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**Measurement-Based Most believable, most expensive;**

Data are obtained observing the behavior of physical objects. field observations; measurements on prototypes; measurements on components (accelerated tests). A. Bobbio Reggio Emilia, June 17-18, 2003

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**Models Closed-form Answers Numerical Solution Analytic Simulation**

All models are wrong; some models are useful A. Bobbio Reggio Emilia, June 17-18, 2003

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**Methods of evaluation Measurements + Models data bank A. Bobbio**

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**The probabilistic approach**

The mechanisms that lead to failure a technological object are very complex and depend on many physical, chemical, technical, human, environmental … factors. The time to failure cannot be expressed by a determin-istic law. We are forced to assume the time to failure as a random variable. The quantitative dependability analysis is based on a probabilistic approach. A. Bobbio Reggio Emilia, June 17-18, 2003

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Reliability The reliability is a measurable attribute of the dependability and it is defined as: The reliability R(t) of an item at time t is the probability that the item performs the required function in the interval (0 – t) given the stress and environmental conditions in which it operates. A. Bobbio Reggio Emilia, June 17-18, 2003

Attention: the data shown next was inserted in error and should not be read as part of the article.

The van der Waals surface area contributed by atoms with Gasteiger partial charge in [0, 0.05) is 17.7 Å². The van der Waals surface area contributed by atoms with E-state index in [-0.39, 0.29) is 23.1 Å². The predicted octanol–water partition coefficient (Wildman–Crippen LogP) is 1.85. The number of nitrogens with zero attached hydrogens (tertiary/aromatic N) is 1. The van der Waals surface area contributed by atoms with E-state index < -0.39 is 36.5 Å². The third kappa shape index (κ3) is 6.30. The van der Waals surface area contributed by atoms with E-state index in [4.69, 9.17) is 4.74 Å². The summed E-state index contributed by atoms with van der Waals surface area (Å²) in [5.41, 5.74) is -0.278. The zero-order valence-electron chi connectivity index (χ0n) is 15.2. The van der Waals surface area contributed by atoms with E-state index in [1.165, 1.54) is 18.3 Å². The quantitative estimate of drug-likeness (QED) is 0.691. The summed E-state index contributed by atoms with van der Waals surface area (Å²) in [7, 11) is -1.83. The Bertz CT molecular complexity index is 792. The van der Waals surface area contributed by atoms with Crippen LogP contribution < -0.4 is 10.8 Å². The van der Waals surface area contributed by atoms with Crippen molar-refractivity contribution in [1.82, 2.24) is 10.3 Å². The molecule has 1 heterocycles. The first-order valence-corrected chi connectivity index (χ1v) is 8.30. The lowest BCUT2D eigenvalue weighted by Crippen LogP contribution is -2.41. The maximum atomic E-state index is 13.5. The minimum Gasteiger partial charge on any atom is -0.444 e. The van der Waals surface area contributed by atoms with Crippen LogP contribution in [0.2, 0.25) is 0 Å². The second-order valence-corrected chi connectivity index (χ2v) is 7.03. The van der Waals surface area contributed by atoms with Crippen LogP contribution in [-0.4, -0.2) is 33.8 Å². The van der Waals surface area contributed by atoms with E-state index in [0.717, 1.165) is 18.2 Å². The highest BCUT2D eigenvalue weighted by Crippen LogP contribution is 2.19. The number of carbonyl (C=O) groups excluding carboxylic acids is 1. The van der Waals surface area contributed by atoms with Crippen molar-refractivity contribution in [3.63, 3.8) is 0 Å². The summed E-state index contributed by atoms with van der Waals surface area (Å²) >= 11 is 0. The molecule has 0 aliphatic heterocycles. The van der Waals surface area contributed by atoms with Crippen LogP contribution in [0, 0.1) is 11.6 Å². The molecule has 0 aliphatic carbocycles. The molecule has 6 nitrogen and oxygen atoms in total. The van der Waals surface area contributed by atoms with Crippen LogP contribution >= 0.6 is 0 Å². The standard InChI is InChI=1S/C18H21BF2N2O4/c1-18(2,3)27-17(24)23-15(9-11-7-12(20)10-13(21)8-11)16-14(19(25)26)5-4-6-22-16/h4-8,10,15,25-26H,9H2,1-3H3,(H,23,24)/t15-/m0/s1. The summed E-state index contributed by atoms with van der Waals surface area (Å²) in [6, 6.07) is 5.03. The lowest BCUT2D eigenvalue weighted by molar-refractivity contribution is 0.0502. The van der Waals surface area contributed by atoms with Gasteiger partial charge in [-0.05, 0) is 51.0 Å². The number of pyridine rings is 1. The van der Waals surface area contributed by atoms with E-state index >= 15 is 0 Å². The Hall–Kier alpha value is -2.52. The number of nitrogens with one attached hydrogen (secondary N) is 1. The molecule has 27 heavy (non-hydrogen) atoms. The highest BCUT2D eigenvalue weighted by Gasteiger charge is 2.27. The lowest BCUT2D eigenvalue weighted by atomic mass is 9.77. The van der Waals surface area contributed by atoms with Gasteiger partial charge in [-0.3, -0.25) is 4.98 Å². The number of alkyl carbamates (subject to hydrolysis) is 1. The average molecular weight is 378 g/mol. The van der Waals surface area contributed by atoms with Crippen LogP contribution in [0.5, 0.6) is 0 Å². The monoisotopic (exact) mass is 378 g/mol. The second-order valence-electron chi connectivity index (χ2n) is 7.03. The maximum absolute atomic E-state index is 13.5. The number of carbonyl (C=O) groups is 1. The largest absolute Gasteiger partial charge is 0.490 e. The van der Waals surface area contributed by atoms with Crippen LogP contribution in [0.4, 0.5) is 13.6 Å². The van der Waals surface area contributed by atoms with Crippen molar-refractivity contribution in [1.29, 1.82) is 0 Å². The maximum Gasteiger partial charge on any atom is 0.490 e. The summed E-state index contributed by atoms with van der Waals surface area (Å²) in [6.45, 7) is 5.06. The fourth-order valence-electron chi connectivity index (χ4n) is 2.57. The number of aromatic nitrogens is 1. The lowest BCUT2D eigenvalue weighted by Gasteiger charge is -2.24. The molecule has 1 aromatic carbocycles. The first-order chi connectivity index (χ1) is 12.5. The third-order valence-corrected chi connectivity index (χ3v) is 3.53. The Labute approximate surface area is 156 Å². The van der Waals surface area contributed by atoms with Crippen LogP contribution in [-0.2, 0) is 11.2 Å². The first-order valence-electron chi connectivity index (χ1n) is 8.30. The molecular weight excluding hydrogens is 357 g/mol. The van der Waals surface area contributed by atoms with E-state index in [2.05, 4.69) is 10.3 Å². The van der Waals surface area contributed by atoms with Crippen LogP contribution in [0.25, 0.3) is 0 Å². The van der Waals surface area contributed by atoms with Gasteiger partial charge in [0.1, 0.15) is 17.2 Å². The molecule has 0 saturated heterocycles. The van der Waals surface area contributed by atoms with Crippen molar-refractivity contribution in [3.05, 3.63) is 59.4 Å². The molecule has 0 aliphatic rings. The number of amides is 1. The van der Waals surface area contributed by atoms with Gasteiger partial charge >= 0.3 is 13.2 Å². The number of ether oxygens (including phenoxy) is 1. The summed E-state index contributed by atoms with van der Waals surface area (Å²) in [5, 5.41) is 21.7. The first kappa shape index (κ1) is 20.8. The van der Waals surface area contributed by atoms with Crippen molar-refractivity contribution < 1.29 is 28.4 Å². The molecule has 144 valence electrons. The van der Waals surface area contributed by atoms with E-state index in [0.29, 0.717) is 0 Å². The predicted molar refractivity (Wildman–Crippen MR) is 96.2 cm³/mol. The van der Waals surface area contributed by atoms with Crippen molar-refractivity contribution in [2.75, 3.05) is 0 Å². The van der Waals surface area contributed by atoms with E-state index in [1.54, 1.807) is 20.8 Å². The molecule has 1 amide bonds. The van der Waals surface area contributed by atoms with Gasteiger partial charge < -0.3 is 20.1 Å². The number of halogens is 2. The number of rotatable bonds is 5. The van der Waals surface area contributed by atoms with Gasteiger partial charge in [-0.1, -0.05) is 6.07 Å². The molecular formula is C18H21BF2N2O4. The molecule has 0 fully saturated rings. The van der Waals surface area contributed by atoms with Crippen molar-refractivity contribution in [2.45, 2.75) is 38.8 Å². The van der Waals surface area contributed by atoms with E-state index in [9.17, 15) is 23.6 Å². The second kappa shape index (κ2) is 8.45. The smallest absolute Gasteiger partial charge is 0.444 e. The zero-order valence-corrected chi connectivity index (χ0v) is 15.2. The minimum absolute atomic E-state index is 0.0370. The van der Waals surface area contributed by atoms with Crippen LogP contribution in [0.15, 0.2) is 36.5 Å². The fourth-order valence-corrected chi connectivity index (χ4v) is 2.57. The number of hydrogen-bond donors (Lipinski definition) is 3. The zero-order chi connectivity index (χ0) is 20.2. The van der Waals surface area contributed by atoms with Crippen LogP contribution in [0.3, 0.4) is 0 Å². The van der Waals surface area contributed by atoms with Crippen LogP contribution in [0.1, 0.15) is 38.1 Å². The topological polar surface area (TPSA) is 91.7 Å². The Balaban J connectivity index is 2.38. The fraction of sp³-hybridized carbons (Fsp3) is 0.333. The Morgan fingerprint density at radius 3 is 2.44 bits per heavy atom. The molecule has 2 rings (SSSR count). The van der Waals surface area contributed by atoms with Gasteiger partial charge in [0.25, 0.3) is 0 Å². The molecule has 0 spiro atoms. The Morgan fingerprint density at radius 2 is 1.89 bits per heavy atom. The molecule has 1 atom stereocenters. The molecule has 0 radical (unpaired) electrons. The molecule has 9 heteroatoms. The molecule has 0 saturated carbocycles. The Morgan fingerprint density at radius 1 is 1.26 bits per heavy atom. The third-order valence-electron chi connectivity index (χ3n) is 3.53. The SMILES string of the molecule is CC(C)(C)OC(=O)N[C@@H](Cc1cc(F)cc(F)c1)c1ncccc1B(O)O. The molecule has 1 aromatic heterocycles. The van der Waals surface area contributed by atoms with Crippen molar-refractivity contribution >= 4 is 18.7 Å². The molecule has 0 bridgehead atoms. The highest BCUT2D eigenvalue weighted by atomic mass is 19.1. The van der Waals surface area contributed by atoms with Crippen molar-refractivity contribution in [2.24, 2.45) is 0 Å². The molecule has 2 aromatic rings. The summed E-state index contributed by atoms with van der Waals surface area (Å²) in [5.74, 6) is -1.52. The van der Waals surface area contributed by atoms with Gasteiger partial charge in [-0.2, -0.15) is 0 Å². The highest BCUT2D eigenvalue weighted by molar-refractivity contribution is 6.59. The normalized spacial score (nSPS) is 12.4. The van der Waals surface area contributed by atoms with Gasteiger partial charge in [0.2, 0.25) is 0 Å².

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**Basic Definitions: cdf**

Let X be the random variable representing the time to failure of an item. The cumulative distribution function (cdf) F(t) of the r.v. X is given by: F(t) = Pr { X t } F(t) represents the probability that the item is already failed at time t (unreliability) . A. Bobbio Reggio Emilia, June 17-18, 2003

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**Basic Definitions: cdf**

Equivalent terminoloy for F(t) : CDF (cumulative distribution function) Probability distribution function Distribution function A. Bobbio Reggio Emilia, June 17-18, 2003

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**Basic Definitions: cdf**

F(t) 1 F(b) F(a) a b t F(0) = 0 lim F(t) = 1 t F(t) = non-decreasing A. Bobbio Reggio Emilia, June 17-18, 2003

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**Basic Definitions: Reliability**

Let X be the random variable representing the time to failure of an item. The survivor function (sf) R(t) of the r.v. X is given by: R (t) = Pr { X > t } = 1 - F(t) R(t) represents the probability that the item is correctly working at time t and gives the reliability function . A. Bobbio Reggio Emilia, June 17-18, 2003

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**Basic Definitions Equivalent terminology for R(t) = 1 -F(t) :**

Reliability Complementary distribution function Survivor function A. Bobbio Reggio Emilia, June 17-18, 2003

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**Basic Definitions: Reliability**

R(t) 1 R(a) a b t R(0) = 1 lim R(t) = 0 t R(t) = non-increasing A. Bobbio Reggio Emilia, June 17-18, 2003

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**Basic Definitions: density**

Let X be the random variable representing the time to failure of an item and let F(t) be a derivable cdf: The density function f(t) is defined as: d F(t) f (t) = ——— dt f (t) dt = Pr { t X < t + dt } A. Bobbio Reggio Emilia, June 17-18, 2003

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**Basic Definitions: Density**

f (t) t a b b f(x) dx = Pr { a < X b } = F(b) – F(a) a A. Bobbio Reggio Emilia, June 17-18, 2003